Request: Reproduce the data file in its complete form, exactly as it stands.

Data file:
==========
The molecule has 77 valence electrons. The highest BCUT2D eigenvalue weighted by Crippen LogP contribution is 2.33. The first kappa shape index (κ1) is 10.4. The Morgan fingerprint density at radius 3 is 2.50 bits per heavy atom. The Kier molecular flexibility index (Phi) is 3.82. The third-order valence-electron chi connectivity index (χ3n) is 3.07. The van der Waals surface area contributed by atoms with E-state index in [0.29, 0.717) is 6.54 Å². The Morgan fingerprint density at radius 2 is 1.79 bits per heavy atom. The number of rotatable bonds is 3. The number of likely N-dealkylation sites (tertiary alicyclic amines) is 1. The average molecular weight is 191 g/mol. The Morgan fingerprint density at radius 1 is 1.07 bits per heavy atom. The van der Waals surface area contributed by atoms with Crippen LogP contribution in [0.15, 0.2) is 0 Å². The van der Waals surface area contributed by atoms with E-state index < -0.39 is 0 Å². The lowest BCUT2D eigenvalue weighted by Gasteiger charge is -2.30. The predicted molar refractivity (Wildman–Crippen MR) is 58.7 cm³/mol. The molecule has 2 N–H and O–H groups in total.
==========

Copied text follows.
The molecule has 77 valence electrons. The highest BCUT2D eigenvalue weighted by Crippen LogP contribution is 2.33. The first kappa shape index (κ1) is 10.4. The Morgan fingerprint density at radius 3 is 2.50 bits per heavy atom. The Kier molecular flexibility index (Phi) is 3.82. The third-order valence-electron chi connectivity index (χ3n) is 3.07. The van der Waals surface area contributed by atoms with E-state index in [0.29, 0.717) is 6.54 Å². The Morgan fingerprint density at radius 2 is 1.79 bits per heavy atom. The number of rotatable bonds is 3. The number of likely N-dealkylation sites (tertiary alicyclic amines) is 1. The average molecular weight is 191 g/mol. The Morgan fingerprint density at radius 1 is 1.07 bits per heavy atom. The van der Waals surface area contributed by atoms with Crippen LogP contribution in [0.15, 0.2) is 0 Å². The van der Waals surface area contributed by atoms with E-state index < -0.39 is 0 Å². The lowest BCUT2D eigenvalue weighted by Gasteiger charge is -2.30. The predicted molar refractivity (Wildman–Crippen MR) is 58.7 cm³/mol. The molecule has 2 N–H and O–H groups in total.